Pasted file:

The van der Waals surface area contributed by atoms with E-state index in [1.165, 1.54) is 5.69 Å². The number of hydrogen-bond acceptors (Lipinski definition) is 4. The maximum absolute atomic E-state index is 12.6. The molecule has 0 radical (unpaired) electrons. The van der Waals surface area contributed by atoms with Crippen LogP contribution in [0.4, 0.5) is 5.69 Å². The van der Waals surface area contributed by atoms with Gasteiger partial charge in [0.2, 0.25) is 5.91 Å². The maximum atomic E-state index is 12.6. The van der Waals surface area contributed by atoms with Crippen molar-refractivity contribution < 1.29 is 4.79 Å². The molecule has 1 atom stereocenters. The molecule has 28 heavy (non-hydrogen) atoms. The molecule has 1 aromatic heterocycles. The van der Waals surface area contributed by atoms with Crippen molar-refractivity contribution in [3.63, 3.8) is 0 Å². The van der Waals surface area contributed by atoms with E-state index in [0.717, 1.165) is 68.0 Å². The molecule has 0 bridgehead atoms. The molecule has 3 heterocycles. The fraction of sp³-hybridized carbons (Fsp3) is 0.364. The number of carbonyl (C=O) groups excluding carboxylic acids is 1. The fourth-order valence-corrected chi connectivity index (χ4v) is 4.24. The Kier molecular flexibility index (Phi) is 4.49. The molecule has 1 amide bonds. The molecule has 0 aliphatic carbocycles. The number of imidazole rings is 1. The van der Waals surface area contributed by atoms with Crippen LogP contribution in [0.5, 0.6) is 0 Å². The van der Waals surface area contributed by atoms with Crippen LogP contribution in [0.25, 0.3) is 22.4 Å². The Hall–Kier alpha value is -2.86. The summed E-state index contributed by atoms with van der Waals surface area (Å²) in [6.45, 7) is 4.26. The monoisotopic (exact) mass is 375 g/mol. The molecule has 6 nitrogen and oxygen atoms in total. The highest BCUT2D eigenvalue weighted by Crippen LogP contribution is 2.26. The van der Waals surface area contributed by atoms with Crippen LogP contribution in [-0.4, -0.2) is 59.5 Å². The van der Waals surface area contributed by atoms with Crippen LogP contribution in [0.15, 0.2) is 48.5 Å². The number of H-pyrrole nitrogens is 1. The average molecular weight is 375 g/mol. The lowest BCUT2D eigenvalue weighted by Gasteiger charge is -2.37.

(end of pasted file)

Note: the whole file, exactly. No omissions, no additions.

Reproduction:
The van der Waals surface area contributed by atoms with E-state index in [1.165, 1.54) is 5.69 Å². The number of hydrogen-bond acceptors (Lipinski definition) is 4. The maximum absolute atomic E-state index is 12.6. The molecule has 0 radical (unpaired) electrons. The van der Waals surface area contributed by atoms with Crippen LogP contribution in [0.4, 0.5) is 5.69 Å². The van der Waals surface area contributed by atoms with Gasteiger partial charge in [0.2, 0.25) is 5.91 Å². The maximum atomic E-state index is 12.6. The van der Waals surface area contributed by atoms with Crippen molar-refractivity contribution < 1.29 is 4.79 Å². The molecule has 1 atom stereocenters. The molecule has 28 heavy (non-hydrogen) atoms. The molecule has 1 aromatic heterocycles. The van der Waals surface area contributed by atoms with Crippen molar-refractivity contribution in [3.63, 3.8) is 0 Å². The van der Waals surface area contributed by atoms with E-state index in [0.717, 1.165) is 68.0 Å². The molecule has 0 bridgehead atoms. The molecule has 3 heterocycles. The fraction of sp³-hybridized carbons (Fsp3) is 0.364. The number of carbonyl (C=O) groups excluding carboxylic acids is 1. The fourth-order valence-corrected chi connectivity index (χ4v) is 4.24. The Kier molecular flexibility index (Phi) is 4.49. The molecule has 1 amide bonds. The molecule has 0 aliphatic carbocycles. The number of imidazole rings is 1. The van der Waals surface area contributed by atoms with Crippen LogP contribution in [0.5, 0.6) is 0 Å². The van der Waals surface area contributed by atoms with Crippen LogP contribution in [0.25, 0.3) is 22.4 Å². The Hall–Kier alpha value is -2.86. The summed E-state index contributed by atoms with van der Waals surface area (Å²) in [6.45, 7) is 4.26. The monoisotopic (exact) mass is 375 g/mol. The molecule has 6 nitrogen and oxygen atoms in total. The highest BCUT2D eigenvalue weighted by Crippen LogP contribution is 2.26. The van der Waals surface area contributed by atoms with Crippen LogP contribution in [-0.4, -0.2) is 59.5 Å². The van der Waals surface area contributed by atoms with Crippen LogP contribution in [0.15, 0.2) is 48.5 Å². The number of H-pyrrole nitrogens is 1. The average molecular weight is 375 g/mol. The lowest BCUT2D eigenvalue weighted by Gasteiger charge is -2.37.